Digibox hacking - Serial Messages

Click here to jump directly to the PSMD software


This information pertains
to the Pace BSkyB 2500B.
For other receivers, your
mileage/success may vary.

The serial port

I made a discovery the other day. The serial port on the back of the receiver has a purpose!
I have tried connecting a null modem cable to the receiver, and nothing seemed to work, except the Digibox socket was "back to front". I put this down to not wanting exposed pins on the back of the box.
Well, I decided instead to shove in a modem lead. Wired straight through and not crossed over. I fired up HyperTerminal (I know, I know, not exactly 'ideal') and saw random junk appear in the display. So the next thing I decided to try was different serial protocols.
Eventually the Digibox and I settled on 57600bps, 8, N, 1, hardware flow control.


Status data codes

Here are the results of pressing various things on the remote controller. Note that there may well be embedded codes that HyperTerminal has not shown or has stripped. Nulls, that sort of thing.


The keypress responses:
Yellow  016SYIC01180803b
then  014SYIC009--ca when "back up" to cancel.

help  016SYIC01180803b
then  014SYIC009--ca when "back up" to cancel (as above, you'll notice the codes are the same).

Number keys, first press only:
1  015CE000101--a4
2  015CE000102--a5
3  015CE000103--a6
4  015CE000104--a7
5  015CE000105--a8
6  015CE000106--a9
7  015CE000107--aa
8  015CE000108--ab
9  015CE000109--ac
0  016CE00011x---21 (the 'x' is ASCII 127)
This is modified as:
(1st press)
(2nd press)
(3rd press)
followed by time information
  As you can see, the dashes are replaced with the three digits of the channel number as you enter it.
Most likely the weird code for the '0' is because this kicks in the four-digit radio channel. I only though of this as I wrote this document, so I'll need to play around with it later on...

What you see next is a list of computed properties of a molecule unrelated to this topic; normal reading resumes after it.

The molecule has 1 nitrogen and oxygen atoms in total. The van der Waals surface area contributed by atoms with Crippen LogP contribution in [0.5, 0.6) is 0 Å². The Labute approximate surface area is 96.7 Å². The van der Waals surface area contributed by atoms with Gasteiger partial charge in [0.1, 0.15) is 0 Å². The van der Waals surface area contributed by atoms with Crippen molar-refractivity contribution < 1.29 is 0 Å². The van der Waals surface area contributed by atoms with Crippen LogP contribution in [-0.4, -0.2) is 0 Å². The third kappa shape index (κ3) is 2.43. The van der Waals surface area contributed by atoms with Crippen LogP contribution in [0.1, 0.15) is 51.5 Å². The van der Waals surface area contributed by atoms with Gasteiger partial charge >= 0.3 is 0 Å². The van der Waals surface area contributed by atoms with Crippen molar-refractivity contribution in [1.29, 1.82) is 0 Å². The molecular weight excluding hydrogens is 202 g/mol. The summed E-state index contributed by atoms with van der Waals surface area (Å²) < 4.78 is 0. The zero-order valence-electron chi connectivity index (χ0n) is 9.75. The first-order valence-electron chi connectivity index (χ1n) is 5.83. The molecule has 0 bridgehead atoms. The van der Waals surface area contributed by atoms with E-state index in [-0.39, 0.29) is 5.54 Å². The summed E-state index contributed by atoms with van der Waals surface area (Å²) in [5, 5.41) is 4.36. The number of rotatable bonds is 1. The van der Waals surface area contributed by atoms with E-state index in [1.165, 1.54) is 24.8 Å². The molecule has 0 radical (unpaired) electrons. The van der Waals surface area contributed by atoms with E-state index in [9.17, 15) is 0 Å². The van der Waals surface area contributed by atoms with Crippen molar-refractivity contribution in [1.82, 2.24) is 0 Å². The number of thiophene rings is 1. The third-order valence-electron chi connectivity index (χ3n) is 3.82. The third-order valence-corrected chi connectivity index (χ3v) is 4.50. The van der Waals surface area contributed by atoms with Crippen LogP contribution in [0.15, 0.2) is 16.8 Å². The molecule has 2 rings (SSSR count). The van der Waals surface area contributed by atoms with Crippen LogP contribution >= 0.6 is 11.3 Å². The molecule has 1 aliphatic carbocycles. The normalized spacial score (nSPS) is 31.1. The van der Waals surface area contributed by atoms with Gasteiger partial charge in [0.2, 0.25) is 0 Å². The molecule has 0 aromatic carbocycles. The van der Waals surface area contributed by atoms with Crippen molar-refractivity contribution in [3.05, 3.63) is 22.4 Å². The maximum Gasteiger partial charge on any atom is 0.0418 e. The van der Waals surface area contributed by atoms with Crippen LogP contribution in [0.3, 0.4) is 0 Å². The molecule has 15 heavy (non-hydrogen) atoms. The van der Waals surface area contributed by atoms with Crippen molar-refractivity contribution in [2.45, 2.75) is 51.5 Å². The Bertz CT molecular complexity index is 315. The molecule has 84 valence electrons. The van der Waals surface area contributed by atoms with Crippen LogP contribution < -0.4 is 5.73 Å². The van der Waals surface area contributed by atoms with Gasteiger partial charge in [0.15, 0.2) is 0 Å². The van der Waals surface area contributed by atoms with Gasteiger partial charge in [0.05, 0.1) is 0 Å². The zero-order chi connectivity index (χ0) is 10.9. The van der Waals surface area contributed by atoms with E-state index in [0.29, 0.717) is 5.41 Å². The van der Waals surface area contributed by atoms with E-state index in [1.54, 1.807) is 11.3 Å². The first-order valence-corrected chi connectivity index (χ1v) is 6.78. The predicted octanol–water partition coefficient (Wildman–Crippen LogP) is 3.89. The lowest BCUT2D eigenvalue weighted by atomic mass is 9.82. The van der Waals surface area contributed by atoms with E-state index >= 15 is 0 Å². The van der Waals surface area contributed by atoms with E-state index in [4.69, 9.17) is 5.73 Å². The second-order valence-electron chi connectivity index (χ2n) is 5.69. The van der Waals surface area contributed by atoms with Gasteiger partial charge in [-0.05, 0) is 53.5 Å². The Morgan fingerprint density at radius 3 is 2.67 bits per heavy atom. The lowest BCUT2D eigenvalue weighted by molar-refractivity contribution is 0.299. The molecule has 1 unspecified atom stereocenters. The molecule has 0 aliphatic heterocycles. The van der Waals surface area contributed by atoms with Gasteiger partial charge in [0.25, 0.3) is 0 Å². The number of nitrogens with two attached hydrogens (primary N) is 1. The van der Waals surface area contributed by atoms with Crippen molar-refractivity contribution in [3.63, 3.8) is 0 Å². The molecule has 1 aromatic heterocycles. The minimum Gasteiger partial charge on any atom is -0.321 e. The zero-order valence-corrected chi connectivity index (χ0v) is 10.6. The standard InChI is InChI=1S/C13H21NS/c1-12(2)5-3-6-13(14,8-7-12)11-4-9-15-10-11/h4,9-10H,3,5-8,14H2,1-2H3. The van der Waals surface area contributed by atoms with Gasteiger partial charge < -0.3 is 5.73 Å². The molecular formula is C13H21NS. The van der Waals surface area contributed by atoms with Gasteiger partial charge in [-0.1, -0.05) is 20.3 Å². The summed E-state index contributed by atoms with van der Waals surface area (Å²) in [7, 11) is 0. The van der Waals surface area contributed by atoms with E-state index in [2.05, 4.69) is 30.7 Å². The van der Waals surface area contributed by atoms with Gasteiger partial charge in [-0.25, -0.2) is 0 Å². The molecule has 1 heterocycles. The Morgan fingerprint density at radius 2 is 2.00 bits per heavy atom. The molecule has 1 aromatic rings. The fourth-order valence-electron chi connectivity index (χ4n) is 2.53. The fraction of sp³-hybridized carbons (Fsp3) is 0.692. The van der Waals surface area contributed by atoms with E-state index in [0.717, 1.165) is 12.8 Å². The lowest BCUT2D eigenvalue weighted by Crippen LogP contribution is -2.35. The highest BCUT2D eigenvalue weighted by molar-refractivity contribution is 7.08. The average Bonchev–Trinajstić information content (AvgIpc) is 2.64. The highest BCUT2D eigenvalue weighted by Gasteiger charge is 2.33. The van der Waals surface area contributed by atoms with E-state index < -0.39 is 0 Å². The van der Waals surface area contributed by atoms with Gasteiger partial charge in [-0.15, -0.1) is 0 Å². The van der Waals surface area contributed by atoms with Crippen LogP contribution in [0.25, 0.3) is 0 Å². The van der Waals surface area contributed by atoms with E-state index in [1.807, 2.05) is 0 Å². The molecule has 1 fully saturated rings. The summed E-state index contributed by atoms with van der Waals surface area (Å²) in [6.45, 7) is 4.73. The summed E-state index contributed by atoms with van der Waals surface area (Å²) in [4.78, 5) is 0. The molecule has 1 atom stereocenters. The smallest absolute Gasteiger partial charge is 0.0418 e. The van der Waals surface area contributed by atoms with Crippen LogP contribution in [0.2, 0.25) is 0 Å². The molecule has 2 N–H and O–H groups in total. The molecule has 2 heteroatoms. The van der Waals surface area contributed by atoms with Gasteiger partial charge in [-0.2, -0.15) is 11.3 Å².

If you press 'back up' while changing channels, it will resubmit the previous keypress information.


Going to channel "118" (ITV2) reports: (the odd spacing is due to justification)
041CE00010118SSDT02610.44pm Sat 24 Jun 97
252SSCN010118SSCA011ITV2SSDT02610.44pm Sat 24 Jun SST001410.25pmSSN0021åSupernaturalçSSE0165Pilot: Science-fiction drama series. Sam and Dean go in search of their father in a little town called Jericho, where unmarried men disappear without a trace.9b
Every so often, this information is resent, with a new time and the ".9b" would be ".9c" and ".9d" etc.
I presume the '97' is some sort of status, and not as in 1997!


Going to channel "123" (Player) with no card inserted reports: (the odd spacing is due to justification)
041CE00010123SSDT02610.48pm Sat 24 Jun 97
074PUSP069Audio Unavailable Please check your digital satellite receivere3
074PUSP069Audio Unavailable Please check your digital satellite receivere3

It is interesting that the problem report is that there is no audio being received, instead of the actual reason - the required card is not inserted.


Pressing "red" or "text" on BBC1 reports:
047SYIA0081SYD1034Press Sky For Channel Audiof2
#INTPRT[RUNNING] exited, status:0x1
#INTPRT[LOADING] in progress
#INTPRT[RUNNING] running:0xffffffff
No further status. Entering the full interactive service shows no further prompts, including when changing channel.
Exiting the service reports: (the odd spacing is due to justification)
#INTPRT[RUNNING] exited, status:0x1
#INTPRT[RUNNING] running:0x2
167SSCN010984SSCA018BBC 1 SouthSSDT02610.56pm Sat 24 JunSST001410.43pmSSN0017åBBC NewsçSSE0077National and international news from the BBC. [S] Followed by Weather.8b

The same thing happens for "red" button presses on ITV1.
For "text" button presses on ITV1, we see:
047SYIA0081SYD1034Press Sky For Channel Audiof2
#INTPRT[RUNNING] exited, status:0x1
#INTPRT[LOADING] in progress
#INTPRT[LOADING] code module
#INTPRT[RUNNING] running:0xffffffff

Leaving ITV teletext behaves as for leaving BBCi.


Pressing "tv guide", "box office", "services", or "interactive":

047SYFS0081SYD1034Press Sky For Channel Audio01
There is no report on things done in menus. When leaving:


When setting box into standby:

When taking box out of standby:


And sending data back? [the bad news]

There is a tool called Digidebug (known as Libby in the incarnation leaked into 'the wild') which is apparently able to provide full control of a Pace Digibox (and cable boxes too). But it is no good to you.